Looking back with Reg Phillips
It is not every day that you meet a cheerful man of 62 who has been competing, for the fun of it, in speed events, trials and rallies, having built himself 20 specimens for the purpose, and who is looking forward to another season of speed hill-climbs in a Ferrari. Such a person is R. W. Phillips, Chairman of James Fairley Steels. D.S.J. and I went to meet him again the other day in Birmingham, on the very spot where his steel business was started over 100 years ago, to talk about his sporting motoring career. Reg and his wife are cheerful, extrovert people who have obviously enjoyed their close contact with amateur competition motoring; this is evident as soon as one meets them and the jokes and amusing reminiscences begin to flow….
Coming from a distinctly anti-motoring family, Reg had to start his motoring the hard way. He remembers going as a boy to near-by Shelsley Walsh from 1932, as Londoners went to Brooklands, and becoming a great fan of Basil Davenport’s, so that a Meccano clockwork motor was made into a working model of the “Spider”. His first taste of personal special-building, for which he was to become so well-known, occurred while he was in the Army in Italy, when he contrived to insert a Ford V8 engine into an Austin 8 truck. Because of his passion for cars he had been sent in the pre-war period to the obvious place for a Birmingham boy, Austin’s at Longbridge, where before the war he was greatly inspired by the twin-cam Austin racers and Lord Austin’s enthusiasm for motor racing. All this worked out well, because Reg worked in Austin’s Production Planning Department and met a girl who also worked there and who is now his wife.
Naturally, he started motoring with a standard Austin 7, sold for £2 to acquire a Morgan 3-wheeler, This was a side-valve model of unexciting potential, so there were few regrets when a cylinder cracked. At this time Reg showed his stamina by riding to London and back from the Midlands on a 2-stroke Francis-Barnett motorcycle, the petrol for which cost 5p each way. An Ulster Austin introduced Reg to trials, and in his first such event, the Hagley & District MC’s Spring Trial, he won the GH Cup in the 1 1/2-litre class. After the war he tried an Austin 7 Open Road two-seater with a modern blower tacked on and this was followed by what can be regarded as the first Fairley Special, a Ford Ten engine in an Austin 7 chassis, with a cowl like that of the much admired twin-cam racers and, at first, a coat of green paint. Reg followed the Ken Wharton dictum at this time, that if a special took more than a fortnight to build it would be too heavy. A true Fairley Special followed, derived by putting a Jowett Javelin flat-four engine into the 1948 ex-Briggs’ Norton 500 chassis. The engine was nicely amidships, which kept the occupants’ feet warm, and they sat high up, “on top of the ‘bus”. A body of sorts gave this car the appearance of an ant-eater with its nose in the mud, so it was named “Ardvark” All the running-gear was Ford, except for the gear-box, which was probably from a Hillman Minx.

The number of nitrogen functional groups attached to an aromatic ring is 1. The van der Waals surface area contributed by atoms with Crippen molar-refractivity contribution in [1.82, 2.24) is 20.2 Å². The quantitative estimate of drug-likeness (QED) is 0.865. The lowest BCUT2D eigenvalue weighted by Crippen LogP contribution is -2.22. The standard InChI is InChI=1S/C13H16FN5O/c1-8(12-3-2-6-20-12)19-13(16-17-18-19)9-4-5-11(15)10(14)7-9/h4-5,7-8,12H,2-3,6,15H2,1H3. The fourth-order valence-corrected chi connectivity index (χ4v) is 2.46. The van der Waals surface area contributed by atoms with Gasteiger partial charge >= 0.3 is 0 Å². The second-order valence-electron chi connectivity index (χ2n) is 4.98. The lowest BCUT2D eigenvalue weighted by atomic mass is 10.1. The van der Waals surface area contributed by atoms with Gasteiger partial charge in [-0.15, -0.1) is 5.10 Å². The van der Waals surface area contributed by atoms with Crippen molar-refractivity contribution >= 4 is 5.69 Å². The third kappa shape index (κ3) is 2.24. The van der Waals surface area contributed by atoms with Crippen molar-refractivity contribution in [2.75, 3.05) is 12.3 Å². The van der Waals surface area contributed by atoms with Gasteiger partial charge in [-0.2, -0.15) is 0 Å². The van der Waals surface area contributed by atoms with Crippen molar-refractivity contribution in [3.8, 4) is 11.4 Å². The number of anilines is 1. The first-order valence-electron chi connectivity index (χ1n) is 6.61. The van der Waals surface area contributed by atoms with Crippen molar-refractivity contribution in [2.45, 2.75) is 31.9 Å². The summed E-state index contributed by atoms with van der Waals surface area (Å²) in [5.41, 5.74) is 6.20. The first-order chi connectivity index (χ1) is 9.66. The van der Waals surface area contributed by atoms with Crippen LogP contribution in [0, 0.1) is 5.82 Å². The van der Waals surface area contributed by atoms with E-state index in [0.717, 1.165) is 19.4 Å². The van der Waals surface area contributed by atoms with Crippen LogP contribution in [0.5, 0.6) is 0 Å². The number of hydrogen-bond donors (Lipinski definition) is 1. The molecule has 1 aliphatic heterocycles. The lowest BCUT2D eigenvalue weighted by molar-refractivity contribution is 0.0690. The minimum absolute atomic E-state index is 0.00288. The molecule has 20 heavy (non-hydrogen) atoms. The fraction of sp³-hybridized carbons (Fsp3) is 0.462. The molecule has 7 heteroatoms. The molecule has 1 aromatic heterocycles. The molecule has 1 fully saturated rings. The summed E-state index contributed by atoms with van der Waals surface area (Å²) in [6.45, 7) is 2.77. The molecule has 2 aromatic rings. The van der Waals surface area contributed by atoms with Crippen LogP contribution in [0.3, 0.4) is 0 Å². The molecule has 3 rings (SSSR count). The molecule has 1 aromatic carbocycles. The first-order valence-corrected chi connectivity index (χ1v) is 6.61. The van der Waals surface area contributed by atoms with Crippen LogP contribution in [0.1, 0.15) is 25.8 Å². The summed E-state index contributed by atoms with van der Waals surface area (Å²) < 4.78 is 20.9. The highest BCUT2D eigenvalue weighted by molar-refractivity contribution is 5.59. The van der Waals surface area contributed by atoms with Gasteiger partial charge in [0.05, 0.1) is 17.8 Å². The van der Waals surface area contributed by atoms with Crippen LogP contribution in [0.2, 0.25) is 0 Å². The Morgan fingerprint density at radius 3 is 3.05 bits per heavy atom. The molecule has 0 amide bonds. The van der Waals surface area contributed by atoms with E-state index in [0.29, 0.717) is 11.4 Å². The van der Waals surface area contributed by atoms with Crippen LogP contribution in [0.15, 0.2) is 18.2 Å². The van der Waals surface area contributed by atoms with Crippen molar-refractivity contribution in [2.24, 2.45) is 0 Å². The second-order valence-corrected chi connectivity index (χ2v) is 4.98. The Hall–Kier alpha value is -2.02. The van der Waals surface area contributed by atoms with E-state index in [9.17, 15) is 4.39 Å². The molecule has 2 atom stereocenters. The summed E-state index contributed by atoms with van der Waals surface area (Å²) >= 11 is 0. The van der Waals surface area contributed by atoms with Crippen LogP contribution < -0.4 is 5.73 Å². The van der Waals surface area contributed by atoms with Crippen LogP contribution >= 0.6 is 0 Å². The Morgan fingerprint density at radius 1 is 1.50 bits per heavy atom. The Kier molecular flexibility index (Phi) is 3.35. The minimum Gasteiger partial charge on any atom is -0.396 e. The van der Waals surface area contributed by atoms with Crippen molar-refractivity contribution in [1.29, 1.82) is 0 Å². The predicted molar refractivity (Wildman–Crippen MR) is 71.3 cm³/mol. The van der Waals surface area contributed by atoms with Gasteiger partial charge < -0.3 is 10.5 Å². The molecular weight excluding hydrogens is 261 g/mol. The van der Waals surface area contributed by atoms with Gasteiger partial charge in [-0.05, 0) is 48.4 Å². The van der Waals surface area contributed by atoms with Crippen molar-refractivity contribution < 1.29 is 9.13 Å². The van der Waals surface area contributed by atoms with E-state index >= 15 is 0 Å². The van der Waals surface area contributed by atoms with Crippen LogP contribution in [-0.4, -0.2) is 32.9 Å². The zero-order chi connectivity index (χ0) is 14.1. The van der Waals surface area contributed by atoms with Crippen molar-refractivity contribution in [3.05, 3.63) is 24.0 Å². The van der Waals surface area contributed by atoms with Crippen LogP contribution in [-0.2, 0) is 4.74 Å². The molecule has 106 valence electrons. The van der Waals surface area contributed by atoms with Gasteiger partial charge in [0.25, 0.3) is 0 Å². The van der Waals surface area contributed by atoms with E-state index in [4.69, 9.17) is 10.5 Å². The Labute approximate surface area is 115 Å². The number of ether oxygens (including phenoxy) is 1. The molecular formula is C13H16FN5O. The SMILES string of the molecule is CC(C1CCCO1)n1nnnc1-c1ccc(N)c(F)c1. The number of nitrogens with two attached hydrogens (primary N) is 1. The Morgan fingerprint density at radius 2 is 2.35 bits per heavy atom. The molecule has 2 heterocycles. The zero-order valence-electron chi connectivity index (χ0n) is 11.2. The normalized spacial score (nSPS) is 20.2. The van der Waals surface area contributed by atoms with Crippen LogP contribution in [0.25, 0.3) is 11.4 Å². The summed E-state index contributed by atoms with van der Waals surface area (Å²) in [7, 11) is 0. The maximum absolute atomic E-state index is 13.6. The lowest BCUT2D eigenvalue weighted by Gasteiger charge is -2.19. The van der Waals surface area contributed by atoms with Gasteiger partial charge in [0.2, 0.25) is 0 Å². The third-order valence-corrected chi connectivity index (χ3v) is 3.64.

The next step was to make a proper tubular frame to take the Javelin components. At the time the excellent Charles Grandfield of Jowett’s was having a few problems with the Javelin and was glad to provide Reg with an engine and hear what transpired. “The car did everything except overheat,” its builder recalls. The chassis was 400% home-built. This Fairley was raced at Silverstone, Gamston, etc., but was really a trials’ car. It led on to a purely Ford Ten trials-car, using Austin 7 front wheels and an undivided Ford axle, with which Reg and his friend Raymond Baxter of BBC fame had much fun.
It was now that the late Holland Birkett got the 750 MC Six-Hour Relay Race off the ground, and Reg was responsible for a team of three Austin 7 Specials for it. Experiments with an Austin 7 powered by a Norton 500-c.c. engine and Austin 7 back axle (which survived), led to a neat two-seater sports-car using an Austin chassis and a Ford to engine. It made a useful tow-car. From this came the idea of a small four-seater coupe with power-operated hood, the engine a Jowett Javelin, the body of aluminium, with the possibility of going into production and selling this Fairley at around £750. In fact, the project never materialised and only one prototype was built but it did get the Steel Industry concerned as to whether aluminium might take over from steel for car bodywork! The advent of the Jowett Jupiter would have probably killed the project, anyway.
A rather dull period of hard work building up the steel business that an Uncle had bought in 1921 followed, but Reg did some rallies and then liked what he saw of Prescott. He at once went home, set up four bricks on the workshop floor as engine supports, and constructed a hill-climb car round a 4.1-litre Ford Mercury V8 engine. This took ten days to complete, using two tubes for side-members, Austin 8 axles and springs, and a 5.3 axle ratio, one gear up the hill being sufficient. Using the road tyres of the time, and on the then casual sprint courses, it isn’t surprising that the driver was more often than not “all crossed up”! Liking speed hill-climbing, Phillips next acquired a standard Cooper with an ex-Wharton “iron” 1,000 c.c. JAP engine, towing it to meetings behind the Javelin-engined coupe “Bluemobile”.